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Ed SpellacyRio

The roots of Pan Am grew in the central and South America area.  Pan Am was a pioneer in all of South America.  Juan Trippe wanted to expand his Central American routes to the West Coast of South America, the shortest way to Buenos Aires from New York.  This expansion dream ran into the W. R. Grace company, a powerful conglomerate whose power from Panama to Santiago exceeded that of many of the countries that were in its sphere of influence.  Trippe eventually made a deal with W. R. Grace and formed PANAGRA, Pan American Grace Airlines in 1929.  This airline existed until the mid 60’s when the US Government forced both companies to sell their interests.  This established Branniff on the West Coast of South America.

 

The East Coast of South America was another problem, while the West Coast was the shortest route; the East Coast would be the most lucrative.  An existing airline had been formed in 1929.  The name of this airline was the New York, Rio and Buenos Aires Airline.  This airline had substantial financial backing.  While carrying passengers at that time was portrayed as being exciting and romantic it did not pay the bills, but airmail contracts at $2.00 per pound helped a lot.  Trippe launched a takeover bid based on the knowledge that while the founder of the NYRBA Airline had the air mail contracts with

the South American countries involved, he had the contract with the US government.  By

September of 1930, Pan Am controlled the East Coast of South America.

 

I flew more trips from New York to Rio’s Galeo airport than any other destination in the world, the flying was productive, the layover was nice, and the time zone changes were minimal.  The bad news was that the flight down and back both departed the respective airports at 10 PM local time and flew all night, it was about a 9 hour and 30 minute flight

 

I was operating flight 202 from Rio to New York the night of October 2, 1987 the aircraft was N711PA a Boeing 747-100 series aircraft.  Mountains surround the airport at Rio, if you remember all of those beautiful pictures you have seen of Rio this fact is quite evident.  Because of this, departure SIDS (standard instrument departures) must be followed exactly if you wish to continue in the aviation field.  We anticipated no problems on this departure although it was a hot night; our takeoff gross weight of 660000 pounds was well below the 734000-pound performance limit on this aircraft.

 

One thing I always did before starting my takeoff roll was to review mentally the aborted takeoff procedure as well as the engine failure procedure.  The abort procedure was BRAKES, throttles and reverse; the speed brakes should activate automatically.  Brakes stop the aircraft, all the rest helps but the brakes do all the work.  This night the procedure was to come in handy.  As we passed through 120 knots (138 MPH) the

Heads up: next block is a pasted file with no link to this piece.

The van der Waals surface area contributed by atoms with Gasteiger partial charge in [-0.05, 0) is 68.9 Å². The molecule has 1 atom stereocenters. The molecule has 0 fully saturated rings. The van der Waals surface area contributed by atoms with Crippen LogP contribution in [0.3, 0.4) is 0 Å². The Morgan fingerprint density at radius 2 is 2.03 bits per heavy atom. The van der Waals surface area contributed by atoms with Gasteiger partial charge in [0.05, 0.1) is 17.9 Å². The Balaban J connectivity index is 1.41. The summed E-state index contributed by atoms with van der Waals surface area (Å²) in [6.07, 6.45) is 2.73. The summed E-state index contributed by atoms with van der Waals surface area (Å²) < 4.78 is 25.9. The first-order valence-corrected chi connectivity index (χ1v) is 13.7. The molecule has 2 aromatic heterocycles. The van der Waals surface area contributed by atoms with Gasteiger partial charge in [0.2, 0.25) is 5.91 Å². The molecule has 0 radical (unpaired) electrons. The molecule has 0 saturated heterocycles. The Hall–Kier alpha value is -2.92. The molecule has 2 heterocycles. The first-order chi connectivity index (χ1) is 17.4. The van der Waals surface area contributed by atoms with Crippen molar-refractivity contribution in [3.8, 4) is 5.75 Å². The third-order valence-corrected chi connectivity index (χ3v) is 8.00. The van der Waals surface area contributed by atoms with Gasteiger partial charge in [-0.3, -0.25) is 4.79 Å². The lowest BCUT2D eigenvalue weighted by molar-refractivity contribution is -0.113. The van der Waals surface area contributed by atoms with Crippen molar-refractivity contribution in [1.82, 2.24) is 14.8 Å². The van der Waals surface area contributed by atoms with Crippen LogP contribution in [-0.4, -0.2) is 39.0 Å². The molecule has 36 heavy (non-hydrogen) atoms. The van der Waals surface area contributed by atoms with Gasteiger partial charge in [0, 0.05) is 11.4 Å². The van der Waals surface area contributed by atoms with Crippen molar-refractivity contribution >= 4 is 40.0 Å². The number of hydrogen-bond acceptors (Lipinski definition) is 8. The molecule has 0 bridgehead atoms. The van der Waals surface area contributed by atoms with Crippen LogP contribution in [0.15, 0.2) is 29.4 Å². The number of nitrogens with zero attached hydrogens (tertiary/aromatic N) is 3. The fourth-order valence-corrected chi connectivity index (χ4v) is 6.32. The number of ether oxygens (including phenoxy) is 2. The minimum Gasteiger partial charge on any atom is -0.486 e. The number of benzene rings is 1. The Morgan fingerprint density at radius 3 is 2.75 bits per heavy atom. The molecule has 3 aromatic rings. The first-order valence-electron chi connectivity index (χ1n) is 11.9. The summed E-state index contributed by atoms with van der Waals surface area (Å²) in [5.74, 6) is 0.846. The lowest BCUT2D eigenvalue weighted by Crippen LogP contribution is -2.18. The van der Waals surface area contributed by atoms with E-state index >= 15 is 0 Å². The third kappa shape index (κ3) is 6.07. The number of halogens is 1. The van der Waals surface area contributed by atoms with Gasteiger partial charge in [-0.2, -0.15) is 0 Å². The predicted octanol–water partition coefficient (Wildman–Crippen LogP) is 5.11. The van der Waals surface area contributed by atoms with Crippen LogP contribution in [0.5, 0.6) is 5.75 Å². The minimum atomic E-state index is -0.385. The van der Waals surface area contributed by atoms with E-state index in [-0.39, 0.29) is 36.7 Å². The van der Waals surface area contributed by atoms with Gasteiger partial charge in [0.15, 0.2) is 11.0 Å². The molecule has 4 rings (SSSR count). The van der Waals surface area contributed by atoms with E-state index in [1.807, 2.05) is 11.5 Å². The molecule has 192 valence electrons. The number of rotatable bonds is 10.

lower cargo fire warning light came on accompanied by a very loud bell. The bell and the light really get your attention, especially when it is dark outside.

 

This is not the time to troubleshoot the problem, the aircraft is covering over 200 feet per second and accelerating, the only choice is to abort the takeoff, hopefully stopping on

the runway.  We managed to stop and actually clear the runway before the last turnoff. The normal lower cargo fire procedure was to fire the first large Halon bottle and then wait one hour before using the last smaller bottle.  I remember the two engineers discussing this procedure and telling them to use everything we had.

 

The warning light was still on as we taxied down the parallel taxiway, despite having told the tower we had a  fire, no fire trucks were in evidence.  I asked one of the engineers to go into the passenger cabin and check the floor for heat and the cabin for any evidence of smoke.  We continued to taxi back to the terminal and hopefully the fire trucks.  As you taxi a heavy aircraft the heat builds up in the tires and wheel assemblies, and the brakes were now red hot from absorbing 1.5 million foot pounds of kinetic energy.

 

We parked away from the terminal with still no fire equipment in sight; our maintenance supervisor shoved a Halon bottle through a pressure relief door in the lower cargo compartment and let it go.  As it turned out the warning was the result of a shorted wire. However, the collateral damage was heavy.  Maintenance had to replace both Halon bottles in the lower cargo compartment, and of the sixteen main gear tires, five had melted the thermal fuse plugs in the wheel assemblies.  These plugs did exactly what they are supposed to do, keep the tires from exploding.  We eventually departed successfully for New York some 4 hours later.

 

Before we left I had a long conversation with our dispatcher at Rio, and filed a formal complaint about the fire protection at the airport, we could have lost an airplane.  It turned out that neither the dispatcher nor the tower could get through to the fire station as the personnel were talking on the telephones to either family or girlfriends.

 

Some months later I got an official document from the Brazilian equivalent of the FAA, the report said we never delared an emergency.   That was true, but on the tape, we said we were on fire at least 6 times.  I guess that does not constitute an emergency in Brazil.  I do not think there is a procedure for declaring an emergency on the ground.

 

 

 

Ed Spellacy

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